Scotland politics

More older Scots will live alone, say new projections

Hand on stick
Image caption The projections were partly put down to Scotland's ageing population

Older people in Scotland will increasingly live alone over the next 25 years, according to the latest official projections.

National Records of Scotland said the figure for people aged 65 and over living alone could rise by a half.

It estimated the number of those aged 85 and over living on their own would double during the same time period.

Overall, the number of households in Scotland is expected to rise by a sixth to almost three million.

The figures stated:

  • Total households in Scotland projected to increase over the next 25 years to 2.78 million.
  • Nearly a quarter of people aged 16 or over are projected to be living alone by 2037, compared to about one in five in 2012.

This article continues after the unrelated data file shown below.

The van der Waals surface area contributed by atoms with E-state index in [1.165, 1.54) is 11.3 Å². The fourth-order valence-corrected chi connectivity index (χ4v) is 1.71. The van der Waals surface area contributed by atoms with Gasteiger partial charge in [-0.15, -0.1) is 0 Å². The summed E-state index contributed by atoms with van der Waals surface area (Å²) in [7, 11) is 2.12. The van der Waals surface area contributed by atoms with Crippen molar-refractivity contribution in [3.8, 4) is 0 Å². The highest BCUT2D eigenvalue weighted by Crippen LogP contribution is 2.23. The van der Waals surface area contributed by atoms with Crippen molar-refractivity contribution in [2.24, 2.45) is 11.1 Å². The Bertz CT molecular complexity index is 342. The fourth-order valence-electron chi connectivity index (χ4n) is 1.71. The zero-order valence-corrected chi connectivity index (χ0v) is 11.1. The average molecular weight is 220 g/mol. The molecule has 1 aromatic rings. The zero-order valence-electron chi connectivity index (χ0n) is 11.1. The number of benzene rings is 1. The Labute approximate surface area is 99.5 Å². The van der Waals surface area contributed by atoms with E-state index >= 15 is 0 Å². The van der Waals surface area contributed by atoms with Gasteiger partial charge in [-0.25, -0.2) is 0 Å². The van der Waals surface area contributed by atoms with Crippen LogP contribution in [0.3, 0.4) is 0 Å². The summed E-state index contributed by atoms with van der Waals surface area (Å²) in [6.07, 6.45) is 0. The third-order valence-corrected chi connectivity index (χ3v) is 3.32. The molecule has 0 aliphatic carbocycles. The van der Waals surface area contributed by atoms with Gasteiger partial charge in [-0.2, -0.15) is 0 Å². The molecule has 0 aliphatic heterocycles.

• In 2037, it is estimated there will be 46,100 men and 108,000 women aged 85 or above living alone in Scotland,
  • One-adult households are projected to increase by 300,000 over the next 25 years.
  • One-adult households with children are expected to rise by 41,000, with those containing just two adults increasing by 139,000.
  • Larger households is projected to fall by 84,000.

National Records of Scotland's chief executive, Tim Ellis, said: "The number of households in Scotland is projected to grow by nearly 400,000 over the next 25 years - most of this increase is in the older age groups.

"Scotland's population is growing, but the number of households is increasing faster, due to changes in the types of households people are living in, and the ageing population."

Most of Scotland's 32 local authority areas are expected to see the number of households go up, with the biggest increases predicted in Edinburgh (39%) and Aberdeen (35%).

Three council areas - North Ayrshire, Argyll and Bute and Inverclyde - are expect to see a fall in the number of households.

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